Thinking and feeling — engaging brain and heart in all things

Buddha said, “Believe nothing, no matter where you read it or who has said it, not even if I have said it, unless it agrees with your own reason and your own common sense.”

Excellent advice, but what does it really mean? The simple answer is that we must apply our own reason and our own common sense to decisions about the validity of ideas and information. Sound easy? Perhaps it is – or perhaps not. Buddha was asking us to be critical thinkers who apply some healthy, balanced skepticism to the decision making process – and that requires a bit of work.

In 2012, perhaps as never before, we are being called upon to be critical thinkers. Which person running for President of the U.S. is best suited for the job? Will the world end on December 21? How do we manage limited financial resources in the face of virtually limitless need? How do we balance environmental responsibility with the need to manufacture goods and provide services? Is the person “preaching” to us the anti-Christ or a messiah? The list goes on and on, but the requirement for critical thinking is the same.

What does it mean to be a critical thinker? It means using our knowledge and intellect as effectively as possible to arrive at the most reasonable and justifiable decision or position possible. The goal of critical thinking is “to guarantee, as far as possible, that one’s beliefs and actions are justifiable and can withstand the test of rational analysis [emphasis added]” (from “Becoming a Critical Thinker,” Robert Todd Carroll, 2004).

Again this sounds fairly easy but there is a good bit of work involved. To apply rational analysis means we must have valid information. In other words, we must have a firm understanding of the basic principles and validated information on a subject.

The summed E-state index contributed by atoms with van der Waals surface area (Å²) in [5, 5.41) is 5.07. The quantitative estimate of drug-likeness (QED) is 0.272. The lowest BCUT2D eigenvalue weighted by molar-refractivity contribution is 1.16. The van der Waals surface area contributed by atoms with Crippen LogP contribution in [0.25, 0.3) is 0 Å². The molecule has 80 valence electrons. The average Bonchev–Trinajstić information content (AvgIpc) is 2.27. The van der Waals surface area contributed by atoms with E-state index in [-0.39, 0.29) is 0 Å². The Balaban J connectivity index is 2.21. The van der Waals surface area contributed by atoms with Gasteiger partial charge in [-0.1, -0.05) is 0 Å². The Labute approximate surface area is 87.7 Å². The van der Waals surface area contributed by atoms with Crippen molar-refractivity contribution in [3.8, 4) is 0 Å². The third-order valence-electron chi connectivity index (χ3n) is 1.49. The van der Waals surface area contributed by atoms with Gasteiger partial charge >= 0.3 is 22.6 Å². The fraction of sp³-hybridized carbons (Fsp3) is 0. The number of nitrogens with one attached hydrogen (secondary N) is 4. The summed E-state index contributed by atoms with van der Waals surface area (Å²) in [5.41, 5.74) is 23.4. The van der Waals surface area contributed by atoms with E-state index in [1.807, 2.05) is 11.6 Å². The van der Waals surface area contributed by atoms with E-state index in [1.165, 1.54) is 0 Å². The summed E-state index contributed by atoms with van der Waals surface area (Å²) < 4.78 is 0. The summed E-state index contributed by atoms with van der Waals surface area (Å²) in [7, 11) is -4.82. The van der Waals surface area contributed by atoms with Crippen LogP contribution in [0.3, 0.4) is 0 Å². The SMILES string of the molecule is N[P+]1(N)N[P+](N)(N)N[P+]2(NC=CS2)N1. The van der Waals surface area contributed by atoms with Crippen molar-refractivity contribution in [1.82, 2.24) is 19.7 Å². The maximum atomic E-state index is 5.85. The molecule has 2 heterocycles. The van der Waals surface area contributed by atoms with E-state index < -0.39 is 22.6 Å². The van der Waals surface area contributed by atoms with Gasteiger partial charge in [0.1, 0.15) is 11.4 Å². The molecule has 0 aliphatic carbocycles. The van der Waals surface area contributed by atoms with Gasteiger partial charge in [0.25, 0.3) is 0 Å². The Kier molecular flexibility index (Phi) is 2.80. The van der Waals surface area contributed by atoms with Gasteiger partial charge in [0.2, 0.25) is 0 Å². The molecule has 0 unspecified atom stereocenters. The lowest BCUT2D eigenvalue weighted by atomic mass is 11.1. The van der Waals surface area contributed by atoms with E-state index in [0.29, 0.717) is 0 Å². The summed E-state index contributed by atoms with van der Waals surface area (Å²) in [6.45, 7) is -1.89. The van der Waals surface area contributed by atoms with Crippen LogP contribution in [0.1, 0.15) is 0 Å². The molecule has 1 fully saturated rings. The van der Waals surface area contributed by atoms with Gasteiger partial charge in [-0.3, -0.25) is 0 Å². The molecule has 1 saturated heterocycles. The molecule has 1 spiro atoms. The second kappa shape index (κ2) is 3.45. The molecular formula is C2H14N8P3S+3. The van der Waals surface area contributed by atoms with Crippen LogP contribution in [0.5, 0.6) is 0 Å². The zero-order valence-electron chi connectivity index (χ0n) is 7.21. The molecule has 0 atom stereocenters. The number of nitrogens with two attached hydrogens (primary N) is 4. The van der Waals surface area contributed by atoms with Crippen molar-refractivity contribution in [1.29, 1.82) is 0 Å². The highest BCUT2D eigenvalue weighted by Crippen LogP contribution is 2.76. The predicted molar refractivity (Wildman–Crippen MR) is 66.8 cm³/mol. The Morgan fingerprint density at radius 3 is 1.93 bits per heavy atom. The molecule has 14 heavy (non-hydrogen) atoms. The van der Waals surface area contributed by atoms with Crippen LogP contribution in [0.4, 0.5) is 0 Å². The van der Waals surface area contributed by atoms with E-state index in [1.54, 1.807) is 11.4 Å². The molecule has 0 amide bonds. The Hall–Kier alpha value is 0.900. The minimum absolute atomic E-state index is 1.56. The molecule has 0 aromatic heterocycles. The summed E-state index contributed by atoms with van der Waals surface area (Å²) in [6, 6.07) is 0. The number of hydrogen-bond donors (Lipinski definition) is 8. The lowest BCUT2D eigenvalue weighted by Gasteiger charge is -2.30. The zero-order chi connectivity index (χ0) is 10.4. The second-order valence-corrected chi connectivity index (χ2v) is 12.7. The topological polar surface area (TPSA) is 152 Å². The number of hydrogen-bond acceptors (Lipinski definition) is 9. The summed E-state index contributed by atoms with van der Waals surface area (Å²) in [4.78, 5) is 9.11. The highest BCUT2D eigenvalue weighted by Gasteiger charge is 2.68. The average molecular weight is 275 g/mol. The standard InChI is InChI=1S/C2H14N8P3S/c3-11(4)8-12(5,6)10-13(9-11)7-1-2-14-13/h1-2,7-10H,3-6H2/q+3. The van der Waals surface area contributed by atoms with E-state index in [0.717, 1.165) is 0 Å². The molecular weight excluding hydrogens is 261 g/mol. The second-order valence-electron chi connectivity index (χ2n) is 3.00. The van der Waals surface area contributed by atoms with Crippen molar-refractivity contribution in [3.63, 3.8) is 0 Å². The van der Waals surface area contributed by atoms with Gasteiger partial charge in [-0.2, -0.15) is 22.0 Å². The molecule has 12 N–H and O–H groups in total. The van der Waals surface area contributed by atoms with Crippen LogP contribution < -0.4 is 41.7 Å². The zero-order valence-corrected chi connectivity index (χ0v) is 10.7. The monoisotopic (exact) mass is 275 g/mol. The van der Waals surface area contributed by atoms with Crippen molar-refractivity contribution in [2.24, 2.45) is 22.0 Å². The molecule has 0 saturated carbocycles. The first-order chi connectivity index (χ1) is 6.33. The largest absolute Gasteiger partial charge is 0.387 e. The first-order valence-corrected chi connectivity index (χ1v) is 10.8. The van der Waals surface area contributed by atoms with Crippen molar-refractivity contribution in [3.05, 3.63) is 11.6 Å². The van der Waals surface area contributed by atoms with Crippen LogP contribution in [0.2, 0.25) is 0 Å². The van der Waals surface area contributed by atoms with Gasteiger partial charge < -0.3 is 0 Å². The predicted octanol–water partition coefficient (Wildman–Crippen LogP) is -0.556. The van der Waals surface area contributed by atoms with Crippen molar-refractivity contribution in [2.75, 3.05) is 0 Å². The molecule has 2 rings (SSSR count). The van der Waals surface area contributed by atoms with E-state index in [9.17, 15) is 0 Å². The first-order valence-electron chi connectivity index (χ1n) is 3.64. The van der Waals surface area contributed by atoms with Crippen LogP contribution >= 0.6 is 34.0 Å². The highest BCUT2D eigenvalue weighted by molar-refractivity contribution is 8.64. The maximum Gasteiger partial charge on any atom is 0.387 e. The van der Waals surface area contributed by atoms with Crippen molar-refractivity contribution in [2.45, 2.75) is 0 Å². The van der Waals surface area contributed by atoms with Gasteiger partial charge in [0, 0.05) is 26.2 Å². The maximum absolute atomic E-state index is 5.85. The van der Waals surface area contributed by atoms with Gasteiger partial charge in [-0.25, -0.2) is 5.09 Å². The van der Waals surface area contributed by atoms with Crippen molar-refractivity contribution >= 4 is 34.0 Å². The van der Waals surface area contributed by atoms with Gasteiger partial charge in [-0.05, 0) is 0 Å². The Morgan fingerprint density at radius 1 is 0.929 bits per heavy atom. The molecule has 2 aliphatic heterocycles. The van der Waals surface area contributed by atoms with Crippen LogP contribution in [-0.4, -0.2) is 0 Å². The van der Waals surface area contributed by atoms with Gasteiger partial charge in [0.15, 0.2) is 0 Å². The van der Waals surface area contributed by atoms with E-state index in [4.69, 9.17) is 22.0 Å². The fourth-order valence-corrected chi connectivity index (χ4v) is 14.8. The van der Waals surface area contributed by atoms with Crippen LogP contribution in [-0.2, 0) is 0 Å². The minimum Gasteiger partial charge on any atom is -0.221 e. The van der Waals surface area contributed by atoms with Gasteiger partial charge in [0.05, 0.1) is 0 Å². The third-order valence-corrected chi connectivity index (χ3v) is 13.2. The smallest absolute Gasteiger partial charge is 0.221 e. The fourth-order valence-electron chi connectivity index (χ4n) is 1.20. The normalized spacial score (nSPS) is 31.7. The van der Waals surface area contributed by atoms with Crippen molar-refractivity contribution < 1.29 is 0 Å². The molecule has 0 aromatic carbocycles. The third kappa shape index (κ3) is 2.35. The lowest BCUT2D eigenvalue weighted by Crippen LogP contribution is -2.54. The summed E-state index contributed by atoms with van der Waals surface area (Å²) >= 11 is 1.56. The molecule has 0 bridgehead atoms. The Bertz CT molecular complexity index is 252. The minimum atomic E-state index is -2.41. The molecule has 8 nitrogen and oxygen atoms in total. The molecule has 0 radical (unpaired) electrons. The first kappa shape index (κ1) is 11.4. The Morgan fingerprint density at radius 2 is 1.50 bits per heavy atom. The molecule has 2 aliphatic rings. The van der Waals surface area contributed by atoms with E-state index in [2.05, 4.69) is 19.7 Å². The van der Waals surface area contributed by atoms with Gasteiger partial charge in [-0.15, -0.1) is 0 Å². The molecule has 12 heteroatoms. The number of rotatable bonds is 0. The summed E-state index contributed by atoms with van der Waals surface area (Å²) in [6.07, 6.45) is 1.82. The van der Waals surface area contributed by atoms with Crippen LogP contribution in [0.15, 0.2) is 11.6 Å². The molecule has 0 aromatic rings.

Among the barriers to critical thinking are suggestibility, conformity and admiration for experts and authority. These factors are clearly present in the huge body of literature on crowd behavior, human response to authority, etc. One recent study revealed that 5% of the people in a crowd influence the behavior of the other 95%. In addition, there is considerable evidence that if statements are made over and over, loudly and in a confident manner, we are likely to believe them. This holds true even in the absence of any evidence of the truth of the statements being made.

Never before has the possibility of disinformation (either accidental or deliberate) been so significant. Anyone can publish anything they want on the Internet, whether the know what they are talking about or not. Anyone with a video camera or a decent cell phone can produce a video and post it on you-tube, with or without any kind of credible evidence supporting the contents. Anyone who can convince investors of a significant return on investment can produce a disaster move that will scare the h_ _ _ out of viewers, but not contain a single word of truth.

So before you make a decision about the end of the world, the end of an administration, or which stock to buy, think about it. Take some time to see what real experts in a field are saying. Measure everything you read and hear against your own reason and your own common sense.

To quote Jacob Needleman (noted professor, author, and philosopher), “Be open minded, but not so open minded that your brains fall out.”

Peace be with you.

ConnieJean Maven

Copyright 2012 ConnieJean Maven (and the person writing under this pen name)

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1 Comment (+add yours?)

  1. Nicci Winsmore
    Jan 15, 2012 @ 01:35:24

    The real problem is also the near absence of real education anymore. When you have more people electing American Idol rather than American president, you are in trouble. The general population is ignorant of how the government function, is brainwashed by television and its pundits who disseminate sound bites of lies and more don’t read anymore, and when I say read i don’t mean blogs, cartoons, I mean real books with intelligent words. So basically, common sense is mostly dead, critical judgment absent and we have a passive population digesting popcorn and fast foods.

    Reply

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